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Black Lawmakers Outline Plans to Protect Abortion Rights Following Overturn of Roe

Urging supporters to vote in November isn’t the only course of action, leaders say.

U.S. Rep. Nikema Williams, D-Ga., is urging abortion-rights supporters to vote blue in November. (Paras Griffin/Getty Images)

Urging abortion-rights supporters to vote blue in November isn’t the only course of action Black Democrats plan to take to protect women’s reproductive rights ahead of Election Day.

“At the end of the day, my goal is to make sure that women get care when they need it,” U.S. Rep. Nikema Williams told reporters during a Monday press conference.

Williams, who serves as chair of the Georgia Democratic Party, was one of several Black Democratic leaders in the state who expressed anger in the aftermath of the U.S. Supreme Court’s overturn of Roe v. Wade on Friday.

State Rep. Jasmine Clark and state Sen. Sonya Halpern said the ruling wasn’t surprising for them due to the leaked draft Supreme Court opinion reported in early May, but that didn’t make hearing the justices’ final decision any easier.

“Now we have to regroup, strategize, mobilize, and fight, not just us as legislators, but along with everyone who is part of the pro-choice majority in Georgia,” Halpern said.

That effort involves ensuring abortion pills are available by mail to women in Georgia, according to Williams, who previously served as public policy vice president of Planned Parenthood Southeast.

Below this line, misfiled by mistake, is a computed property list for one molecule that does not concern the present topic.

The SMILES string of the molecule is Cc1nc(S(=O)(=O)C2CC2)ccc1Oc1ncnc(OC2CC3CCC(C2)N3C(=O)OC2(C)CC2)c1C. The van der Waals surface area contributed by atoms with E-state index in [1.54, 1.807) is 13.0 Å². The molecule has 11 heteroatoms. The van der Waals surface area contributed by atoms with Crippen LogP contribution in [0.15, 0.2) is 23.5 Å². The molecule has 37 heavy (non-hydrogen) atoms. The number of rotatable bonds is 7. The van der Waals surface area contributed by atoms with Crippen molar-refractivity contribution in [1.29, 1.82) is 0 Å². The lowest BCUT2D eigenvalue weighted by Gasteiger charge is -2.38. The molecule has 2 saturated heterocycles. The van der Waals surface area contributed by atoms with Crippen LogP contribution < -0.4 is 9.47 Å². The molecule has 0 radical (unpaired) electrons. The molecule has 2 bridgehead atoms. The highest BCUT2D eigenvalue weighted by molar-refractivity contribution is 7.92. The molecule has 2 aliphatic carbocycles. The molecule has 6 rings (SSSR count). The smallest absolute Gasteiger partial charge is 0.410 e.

The pills, including Mifeprex and its generic alternatives, originally were approved for use by the Food and Drug Administration in 2000. The FDA previously required people seeking abortion pills to obtain them in person at related health clinics, but that requirement was permanently lifted in December.

Abortion is still legal in Georgia. The international telemedicine abortion provider known as Aid Access recently told CNBC it will continue mailing abortion pills to women throughout the U.S., including those living in states where the procedure has been banned.

“This is something that we’re talking about on the federal level so that states can’t intervene with women getting the care that they need,” Williams said.

Williams also said she and other Democrats in Congress plan to continue pushing members of the U.S. Senate to pass the Women’s Health Protection Act. The proposed federal law contains protections included in Roe that would make it illegal throughout the country for the government to restrict abortion access. The U.S. House approved the act in September, but the measure failed in May to pass a procedural vote in the U.S. Senate despite receiving yes votes from most Democrats.

“I serve [with] the majority pro-choice members in the United States House of Representatives, and so we’ll continue to work that angle,” Williams said.

Abortion rights is an issue that disproportionately affects non-Hispanic Black women. In 2019, this group received 38.4% of abortions performed in 29 states and Washington, D.C., according to the U.S. Centers for Disease Control and Prevention.